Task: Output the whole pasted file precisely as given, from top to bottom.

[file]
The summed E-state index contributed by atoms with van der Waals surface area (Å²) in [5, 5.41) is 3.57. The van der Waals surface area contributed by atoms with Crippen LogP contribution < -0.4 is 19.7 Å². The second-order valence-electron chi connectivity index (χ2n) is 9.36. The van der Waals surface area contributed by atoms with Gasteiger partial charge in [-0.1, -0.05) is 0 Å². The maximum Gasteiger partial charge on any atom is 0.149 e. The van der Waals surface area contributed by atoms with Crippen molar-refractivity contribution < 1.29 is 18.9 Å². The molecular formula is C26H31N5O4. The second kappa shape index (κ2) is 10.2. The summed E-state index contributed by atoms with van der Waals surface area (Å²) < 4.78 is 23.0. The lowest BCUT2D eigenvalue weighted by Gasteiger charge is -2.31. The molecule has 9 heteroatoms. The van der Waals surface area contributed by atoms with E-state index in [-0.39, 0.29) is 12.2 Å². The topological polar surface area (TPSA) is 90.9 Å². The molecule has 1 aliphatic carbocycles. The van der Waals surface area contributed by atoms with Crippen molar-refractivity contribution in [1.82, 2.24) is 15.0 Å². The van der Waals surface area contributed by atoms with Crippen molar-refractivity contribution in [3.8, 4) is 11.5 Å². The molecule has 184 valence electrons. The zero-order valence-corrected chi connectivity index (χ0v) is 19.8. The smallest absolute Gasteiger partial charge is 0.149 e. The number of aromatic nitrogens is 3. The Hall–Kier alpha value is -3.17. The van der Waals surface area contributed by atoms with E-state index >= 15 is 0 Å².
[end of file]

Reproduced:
The summed E-state index contributed by atoms with van der Waals surface area (Å²) in [5, 5.41) is 3.57. The van der Waals surface area contributed by atoms with Crippen LogP contribution < -0.4 is 19.7 Å². The second-order valence-electron chi connectivity index (χ2n) is 9.36. The van der Waals surface area contributed by atoms with Gasteiger partial charge in [-0.1, -0.05) is 0 Å². The maximum Gasteiger partial charge on any atom is 0.149 e. The van der Waals surface area contributed by atoms with Crippen molar-refractivity contribution < 1.29 is 18.9 Å². The molecular formula is C26H31N5O4. The second kappa shape index (κ2) is 10.2. The summed E-state index contributed by atoms with van der Waals surface area (Å²) < 4.78 is 23.0. The lowest BCUT2D eigenvalue weighted by Gasteiger charge is -2.31. The molecule has 9 heteroatoms. The van der Waals surface area contributed by atoms with E-state index in [-0.39, 0.29) is 12.2 Å². The topological polar surface area (TPSA) is 90.9 Å². The molecule has 1 aliphatic carbocycles. The van der Waals surface area contributed by atoms with Crippen molar-refractivity contribution in [1.82, 2.24) is 15.0 Å². The van der Waals surface area contributed by atoms with Crippen molar-refractivity contribution in [3.8, 4) is 11.5 Å². The molecule has 184 valence electrons. The zero-order valence-corrected chi connectivity index (χ0v) is 19.8. The smallest absolute Gasteiger partial charge is 0.149 e. The number of aromatic nitrogens is 3. The Hall–Kier alpha value is -3.17. The van der Waals surface area contributed by atoms with E-state index >= 15 is 0 Å².